Monday, May 13, 2013

Rare Breed Monday: Carolina Dog

Image from dogbreedinfo.com
by Susan Anthony, California-Carolina Dogs
The Carolina Dog was first discovered in the 1970's. It's a landrace, which means that it has developed by natural processes by adapting to the environment where it lives. 

Today, the Carolina Dog is one of very few breeds still in existence that is a result of natural selection - developed to survive in nature - and not of selective breeding on our part.

These dogs resemble types of dogs first encountered by Europeans near Indian settlements in this region, and have been depicted by paintings, drawings, and even rock art. According to the American Rare Breed Association, they are likely to be relatives to the first dogs that crossed the Bering landbridge into America from Asia together with the first primitive humans.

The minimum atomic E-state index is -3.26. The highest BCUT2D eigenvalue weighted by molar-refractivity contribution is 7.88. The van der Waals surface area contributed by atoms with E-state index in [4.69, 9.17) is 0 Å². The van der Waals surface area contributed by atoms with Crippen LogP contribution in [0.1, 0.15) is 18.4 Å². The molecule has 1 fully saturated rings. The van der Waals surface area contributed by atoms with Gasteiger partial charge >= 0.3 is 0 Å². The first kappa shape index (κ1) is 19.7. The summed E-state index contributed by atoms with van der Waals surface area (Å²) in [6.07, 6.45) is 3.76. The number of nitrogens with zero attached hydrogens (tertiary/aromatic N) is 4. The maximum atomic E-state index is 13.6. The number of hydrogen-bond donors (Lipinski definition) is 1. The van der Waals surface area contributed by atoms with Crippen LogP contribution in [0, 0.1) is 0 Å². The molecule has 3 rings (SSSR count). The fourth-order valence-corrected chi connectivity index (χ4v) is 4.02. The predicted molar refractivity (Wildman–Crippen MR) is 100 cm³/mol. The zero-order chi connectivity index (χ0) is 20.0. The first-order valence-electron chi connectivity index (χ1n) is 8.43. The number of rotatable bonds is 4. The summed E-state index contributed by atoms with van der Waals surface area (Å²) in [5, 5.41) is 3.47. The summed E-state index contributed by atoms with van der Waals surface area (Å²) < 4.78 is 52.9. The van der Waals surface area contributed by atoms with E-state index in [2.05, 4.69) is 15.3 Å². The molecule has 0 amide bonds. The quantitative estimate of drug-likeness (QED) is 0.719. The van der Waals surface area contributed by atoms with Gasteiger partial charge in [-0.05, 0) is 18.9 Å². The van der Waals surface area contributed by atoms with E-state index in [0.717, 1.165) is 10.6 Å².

2,000 year old skulls and fossils are nearly identical with these dogs of today. These tests accompanied by DNA testing show a link, but there isn't enough evidence to prove the connection. 

While many of these dogs are extremely shy around people, they're also loyal to their human, and can be wonderful pets. They're gentle, social, and bond well with children. The Carolina Dog needs to be part of a pack, and integrates well into the family framework.

They're not known to be aggressive by nature, but they do have a strong hunting instinct, and they're independent. 

If you want to know more about the Carolina dog, check out their pages at the American Rare Breed Association, at Dogbreedinfo.com, and carolinadogs.com.

No comments:

Post a Comment